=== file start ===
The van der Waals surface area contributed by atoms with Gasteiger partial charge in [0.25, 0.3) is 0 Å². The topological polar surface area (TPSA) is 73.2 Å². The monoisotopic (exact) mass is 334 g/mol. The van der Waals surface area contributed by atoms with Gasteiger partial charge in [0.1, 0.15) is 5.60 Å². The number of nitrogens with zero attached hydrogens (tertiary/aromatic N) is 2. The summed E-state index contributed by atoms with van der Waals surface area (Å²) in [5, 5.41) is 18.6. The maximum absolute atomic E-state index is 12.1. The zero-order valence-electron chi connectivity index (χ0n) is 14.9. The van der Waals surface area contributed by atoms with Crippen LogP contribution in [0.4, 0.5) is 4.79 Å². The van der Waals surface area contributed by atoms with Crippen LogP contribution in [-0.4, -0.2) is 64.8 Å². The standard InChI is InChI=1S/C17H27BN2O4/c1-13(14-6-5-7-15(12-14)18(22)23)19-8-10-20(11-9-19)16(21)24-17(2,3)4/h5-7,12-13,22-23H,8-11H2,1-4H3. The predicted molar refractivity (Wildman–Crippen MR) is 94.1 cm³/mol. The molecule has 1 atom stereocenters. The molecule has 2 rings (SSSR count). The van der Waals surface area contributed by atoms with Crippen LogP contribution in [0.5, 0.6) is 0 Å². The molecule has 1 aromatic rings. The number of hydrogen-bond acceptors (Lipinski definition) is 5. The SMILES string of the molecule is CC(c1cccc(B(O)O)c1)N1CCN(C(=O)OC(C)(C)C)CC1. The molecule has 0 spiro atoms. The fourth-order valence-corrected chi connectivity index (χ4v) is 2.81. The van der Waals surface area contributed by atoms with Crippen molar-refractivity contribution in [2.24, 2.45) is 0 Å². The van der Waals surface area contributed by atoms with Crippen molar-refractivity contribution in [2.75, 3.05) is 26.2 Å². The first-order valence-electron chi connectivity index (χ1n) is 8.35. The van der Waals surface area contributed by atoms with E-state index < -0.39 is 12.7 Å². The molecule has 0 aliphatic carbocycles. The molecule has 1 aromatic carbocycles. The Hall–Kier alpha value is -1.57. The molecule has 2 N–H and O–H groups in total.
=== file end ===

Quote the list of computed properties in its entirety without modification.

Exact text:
The van der Waals surface area contributed by atoms with Gasteiger partial charge in [0.25, 0.3) is 0 Å². The topological polar surface area (TPSA) is 73.2 Å². The monoisotopic (exact) mass is 334 g/mol. The van der Waals surface area contributed by atoms with Gasteiger partial charge in [0.1, 0.15) is 5.60 Å². The number of nitrogens with zero attached hydrogens (tertiary/aromatic N) is 2. The summed E-state index contributed by atoms with van der Waals surface area (Å²) in [5, 5.41) is 18.6. The maximum absolute atomic E-state index is 12.1. The zero-order valence-electron chi connectivity index (χ0n) is 14.9. The van der Waals surface area contributed by atoms with Crippen LogP contribution in [0.4, 0.5) is 4.79 Å². The van der Waals surface area contributed by atoms with Crippen LogP contribution in [-0.4, -0.2) is 64.8 Å². The standard InChI is InChI=1S/C17H27BN2O4/c1-13(14-6-5-7-15(12-14)18(22)23)19-8-10-20(11-9-19)16(21)24-17(2,3)4/h5-7,12-13,22-23H,8-11H2,1-4H3. The predicted molar refractivity (Wildman–Crippen MR) is 94.1 cm³/mol. The molecule has 1 atom stereocenters. The molecule has 2 rings (SSSR count). The van der Waals surface area contributed by atoms with Crippen LogP contribution in [0.5, 0.6) is 0 Å². The molecule has 1 aromatic rings. The number of hydrogen-bond acceptors (Lipinski definition) is 5. The SMILES string of the molecule is CC(c1cccc(B(O)O)c1)N1CCN(C(=O)OC(C)(C)C)CC1. The molecule has 0 spiro atoms. The fourth-order valence-corrected chi connectivity index (χ4v) is 2.81. The van der Waals surface area contributed by atoms with Crippen molar-refractivity contribution in [2.24, 2.45) is 0 Å². The van der Waals surface area contributed by atoms with Crippen molar-refractivity contribution in [2.75, 3.05) is 26.2 Å². The first-order valence-electron chi connectivity index (χ1n) is 8.35. The van der Waals surface area contributed by atoms with E-state index < -0.39 is 12.7 Å². The molecule has 0 aliphatic carbocycles. The molecule has 1 aromatic carbocycles. The Hall–Kier alpha value is -1.57. The molecule has 2 N–H and O–H groups in total.